Sunday, September 25, 2011

Theodicy and aseity

I’m going to comment on a recent post by Ben Henshaw:

I’m not unsympathetic to the central thrust of his post. But I take issue with what he said in a footnote:

It has become increasingly popular for Calvinists to claim that God can only be ultimately glorified and His attributes fully displayed by reprobating the greater part of humanity in order to help the elect fully appreciate and understand God’s mercy and grace towards them.  In such a scheme the eternal torment of the reprobate is to a large degree for the sake of the elect that they might somehow see God in a greater light and love Him more.  This concept was popularized by Calvinists like Jonathan Edwards and has been reintroduced with great support by contemporary Calvinists like John Piper.  Such a scheme also seems to make sin and reprobation necessary for Gods’ attributes to be fully displayed, threatening His holiness and quite possibly His aseity as well.

This objection raises a number of issues:

i) Unless Henshaw is a Cartesian possibilist, he presumably doesn’t think God can perform logical impossibilities.

ii) Apropos (ii), take the proposition that every red object is a colored object. I assume Ben doesn’t think that truth challenges God’s omnipotence or aseity.

iii) Bracketing God for the moment, and considering certain principles in general, let’s consider second-order consequences and teleological relations.

If Adam fathers Abel by Eve, then Abel is a second-order consequence of impregnating Eve. Adam can’t father Abel apart from Eve. In principle, Adam can father other sons by other women, but he can’t father Abel by another woman.

iv) Let’s take some biblical examples:

For God so loved the world, that he gave his only begotten Son, that whosoever believeth in him should not perish, but have everlasting life (Jn 3:16).

That’s a teleological relationship. If saving believers is the goal, then giving his Son is the means.


Without the shedding of blood there is no forgiveness of sins (Heb 9:22).

Now God can sometimes work apart from means, but here’s a situation in which the result is unobtainable apart from the means.

Of course, there can sometimes be more than one way of attaining the same goal. However, to use different means is still to use some means or another to realize a given end. And in this case, it would be necessary to use the same type of means.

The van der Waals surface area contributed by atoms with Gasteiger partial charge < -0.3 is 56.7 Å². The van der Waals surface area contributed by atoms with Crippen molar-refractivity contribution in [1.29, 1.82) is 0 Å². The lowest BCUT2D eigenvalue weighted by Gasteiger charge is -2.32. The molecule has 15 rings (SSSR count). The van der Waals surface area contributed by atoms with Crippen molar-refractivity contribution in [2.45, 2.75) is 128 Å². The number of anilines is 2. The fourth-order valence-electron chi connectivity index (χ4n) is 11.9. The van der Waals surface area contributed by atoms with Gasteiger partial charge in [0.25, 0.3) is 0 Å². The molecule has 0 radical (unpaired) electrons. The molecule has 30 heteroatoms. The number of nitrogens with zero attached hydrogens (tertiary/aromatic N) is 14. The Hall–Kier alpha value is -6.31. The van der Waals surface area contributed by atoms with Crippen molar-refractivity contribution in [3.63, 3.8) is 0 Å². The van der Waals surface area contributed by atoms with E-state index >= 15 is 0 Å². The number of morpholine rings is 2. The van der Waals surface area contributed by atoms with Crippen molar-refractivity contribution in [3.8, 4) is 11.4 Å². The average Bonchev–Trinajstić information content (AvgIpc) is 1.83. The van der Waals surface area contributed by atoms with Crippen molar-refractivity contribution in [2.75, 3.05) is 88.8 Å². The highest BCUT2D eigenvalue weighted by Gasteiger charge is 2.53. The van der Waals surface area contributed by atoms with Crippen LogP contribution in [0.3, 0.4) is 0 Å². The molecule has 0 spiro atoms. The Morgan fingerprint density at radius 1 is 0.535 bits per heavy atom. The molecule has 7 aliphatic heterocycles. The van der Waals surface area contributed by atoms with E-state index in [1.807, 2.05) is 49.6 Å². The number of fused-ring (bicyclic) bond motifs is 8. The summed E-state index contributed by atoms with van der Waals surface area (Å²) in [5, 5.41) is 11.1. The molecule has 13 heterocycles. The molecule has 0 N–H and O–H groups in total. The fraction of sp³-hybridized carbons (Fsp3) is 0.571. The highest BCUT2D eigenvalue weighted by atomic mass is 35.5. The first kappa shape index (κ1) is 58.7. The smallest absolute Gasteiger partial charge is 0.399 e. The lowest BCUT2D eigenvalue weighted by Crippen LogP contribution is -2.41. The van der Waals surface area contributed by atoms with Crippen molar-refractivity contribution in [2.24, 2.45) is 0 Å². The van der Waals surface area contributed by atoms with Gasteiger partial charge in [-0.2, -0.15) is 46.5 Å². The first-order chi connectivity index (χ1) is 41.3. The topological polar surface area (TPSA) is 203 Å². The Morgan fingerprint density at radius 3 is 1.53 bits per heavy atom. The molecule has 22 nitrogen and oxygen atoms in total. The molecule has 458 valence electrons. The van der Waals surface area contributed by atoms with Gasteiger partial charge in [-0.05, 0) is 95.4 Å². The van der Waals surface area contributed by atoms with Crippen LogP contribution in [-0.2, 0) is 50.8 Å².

Does that challenge God’s aseity?

Let’s take a different example:

1As he passed by, he saw a man blind from birth. 2And his disciples asked him, "Rabbi, who sinned, this man or his parents, that he was born blind?" 3Jesus answered, "It was not that this man sinned, or his parents, but that the works of God might be displayed in him (Jn 9:1-3).
This illness does not lead to death. It is for the glory of God, so that the Son of God may be glorified through it (Jn 11:4).
And at that hour there was a great earthquake, and a tenth of the city fell. Seven thousand people were killed in the earthquake, and the rest were terrified and gave glory to the God of heaven (Rev 11:13).

Here’s a second-order consequence. The miracle of healing is contingent on the prior state of blindness. Likewise, restoring Lazarus to life is contingent on his death. Likewise, the repentance of the survivors is contingent on the prior judgment.

And in all three cases, the glorification of God is a second-order consequence of these prior conditions.

In principle, there are other first-order conditions which would yield the same general result (i.e. manifesting God’s glory). However, you’d still have an internal relation between the first-order condition and the second-order consequence.

And notice, too, that in all three instances, God is using natural evils to achieve his goal. Same thing with the ten plagues of Egypt. 

Does that challenge God’s aseity? 

1 comment:

  1. I dunno.

    When I read stuff like this I can only conclude the writer doesn't grasp the exceeding sinfulness of sin in light of the infinite holiness of the Triune One true and living God.

    His grace truly is amazing.

    In Christ,